Sam continues: "But the actual problem is passing on the knowledge, materials, and conversations that the agents gather on each issue/ticket. When they have to move the ticket across levels or among agents, the context gained cannot be passed on efficiently."
"Sam," says the senior director. "With the growing volume of incoming tickets, it's high time we implemented a customer help desk tool, don’t you think?"
New tool, new silos.
Sam agrees that an intelligent system that could forecast and assign issues to the right agent, pull up the history of conversations with the customer to give more context, provide self-service, and include all of the other multi-department and advanced help desk features would help to ease the strain.
"But we also need a tool that does not create new silos," Sam says.
“Interesting," the senior director answers. "What kind of silos?”
Sam grabs a napkin and a pen, draws a series of circles, and begins to explain his thoughts.
"Structurally, the support team is part of the customer service team. However, we're only one of their many level two teams. In fact, a major chunk of level two support is given by the sales teams on inquiries concerning subscription plan upgrades, extending discounts or trial periods, and more," he begins.
"In our case, as you know, the buck doesn't always stop with us. Our team has a considerable amount of coordination with product managers, development teams, IT teams, and others. We have a number of informal triage sessions with these teams on a regular basis. At least 50% of customer issue emails are forwarded to these teams to give more context, provide references and validation, or, sometimes, they also trigger a new workflow in those departments—such as an incident or problem workflow, a feature request, or a custom configuration." Sam continues.
"New systems and processes, if not well thought-out, bring the risk of creating unnecessary silos and restricting access to the customers' issues to the right teams," Sam finishes.
“Very insightful Sam," the senior director tells him. "In fact, there was a discussion in the last board meeting on making ours a more inclusive workplace. For example, some of the things we talked about are having distribution lists include stakeholders across the departments, and making release workflows more transparent for the technical partners."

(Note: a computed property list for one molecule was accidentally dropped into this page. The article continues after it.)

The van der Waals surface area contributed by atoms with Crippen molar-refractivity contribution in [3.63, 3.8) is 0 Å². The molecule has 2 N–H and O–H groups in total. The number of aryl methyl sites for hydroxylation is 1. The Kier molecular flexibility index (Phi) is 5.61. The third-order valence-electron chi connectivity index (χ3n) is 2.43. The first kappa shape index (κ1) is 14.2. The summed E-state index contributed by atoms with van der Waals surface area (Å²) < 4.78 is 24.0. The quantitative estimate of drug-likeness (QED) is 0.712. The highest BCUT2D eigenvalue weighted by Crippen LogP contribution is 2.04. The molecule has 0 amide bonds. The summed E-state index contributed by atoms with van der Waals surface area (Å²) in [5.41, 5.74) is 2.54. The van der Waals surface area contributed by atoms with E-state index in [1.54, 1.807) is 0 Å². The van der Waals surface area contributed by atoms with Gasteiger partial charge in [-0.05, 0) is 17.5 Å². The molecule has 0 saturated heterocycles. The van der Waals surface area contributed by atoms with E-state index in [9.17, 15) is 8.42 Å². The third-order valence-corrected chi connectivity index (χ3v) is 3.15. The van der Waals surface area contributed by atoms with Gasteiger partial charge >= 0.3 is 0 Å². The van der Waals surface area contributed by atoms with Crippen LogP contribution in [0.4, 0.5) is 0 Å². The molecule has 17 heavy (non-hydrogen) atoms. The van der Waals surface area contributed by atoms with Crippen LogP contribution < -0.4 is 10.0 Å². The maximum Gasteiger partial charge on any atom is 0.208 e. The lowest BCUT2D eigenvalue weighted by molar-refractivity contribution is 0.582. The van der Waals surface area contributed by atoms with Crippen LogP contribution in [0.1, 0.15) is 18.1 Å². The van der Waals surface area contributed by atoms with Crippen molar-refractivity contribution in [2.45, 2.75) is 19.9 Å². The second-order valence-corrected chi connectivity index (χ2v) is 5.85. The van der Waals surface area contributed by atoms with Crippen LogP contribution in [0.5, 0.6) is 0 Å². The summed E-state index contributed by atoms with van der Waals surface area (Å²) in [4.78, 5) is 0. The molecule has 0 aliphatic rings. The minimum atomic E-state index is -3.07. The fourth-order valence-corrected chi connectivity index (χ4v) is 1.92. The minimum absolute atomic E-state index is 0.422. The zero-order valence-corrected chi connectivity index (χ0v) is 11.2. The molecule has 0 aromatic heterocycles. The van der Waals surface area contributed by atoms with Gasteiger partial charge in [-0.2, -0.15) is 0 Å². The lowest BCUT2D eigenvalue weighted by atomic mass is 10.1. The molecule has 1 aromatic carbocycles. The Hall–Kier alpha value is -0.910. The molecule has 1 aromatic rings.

"In a growing organization like ours, each team would like a highly functional system for themselves for better productivity. We don't realize how these disparate systems, when not integrated to bring better context, might lead to silos within the organization,” the senior director explains.
A few weeks after the meeting with the senior director, Sam is entrusted with the responsibility of working with the company's IT team to define the right workflow and then identify, evaluate, and implement the right customer support tool for their organization.
The IT person suggests that Sam use the shared inbox tool that their team is using for internal support.
A shared inbox as a lightweight customer support tool?
Sam and the IT person study the standard operating procedures of the customer service department and the support team, and draft their expectations in the shared inbox tool for their use case.
The shared inbox tool should allow teams to create unified inboxes for different group IDs based on their requirements. The IDs are then linked to the corresponding mailboxes (e.g., firstname.lastname@example.org for queries and report issues regarding the product; email@example.com for queries related to subscriptions, pricing plans, upgrades, and more from the chat channel in the respective pages; firstname.lastname@example.org for ad hoc service inquiries, etc.) and relevant members are allowed to be added to the group ID. Teams should be able to create temporary groups around ongoing projects/campaigns.
The email status should change for everyone in the group for actions performed by any group members, such as responding, adding tags, color coding, assigning email to themselves or other group members, archiving, snoozing, and more.
The support agents should be able to add members to groups and initiate conversations on emails for a seamless collaboration within and across teams (e.g., the agent tags the product manager on the customer’s mail and discusses the issue.) They can initiate a conversation using the chat function with any stakeholders right within the mail without forwarding it, and seamlessly share all knowledge gained on the issue without losing context.
The team should define rules and configure the workflow of emails delivered to group inboxes. For example, the teams can automate responses with pre-set help documents based on their subject.
Teams should be able to draft pre-set templates for repeat emails (such as standard troubleshooting procedures), create automated signatures, and use them as they send emails from group inboxes.
Teams should be able to leverage analytics, track insights on inboxes and members, and audit activity logs to see if they align with the set SLAs and measure their productivity.
The tool should be integrated with multiple customer channels, pulling data from across internal systems, such as a CRM, and all past conversations for better context.
Sam is able to work on closing all the gaps that he identified earlier. He works with the IT team to implement the shared inbox for all customer-facing engagement, and sets up a roadmap to make the workflow more efficient. He also sets up a dashboard that displays the availability and performance of their applications for customers to access from within the product.
Sam continues working with the customer support team on a vision to create a consistent and superior customer experience inspired by his favorite place, Regina Pizzeria, who for years had unfailingly delivered a consistent pizza experience for him as a customer.
- Sandeep Kotla
Sandeep is an inbound marketer with Zoho Corporation. Previously, he handled analyst relations and corporate marketing for ManageEngine (a division of Zoho Corp) and its suite of IT management products. He currently spends most of his time re-imagining and writing about how work gets done in large organizations, reading numerous newsletters, and Marie Kondo-ing his inbox.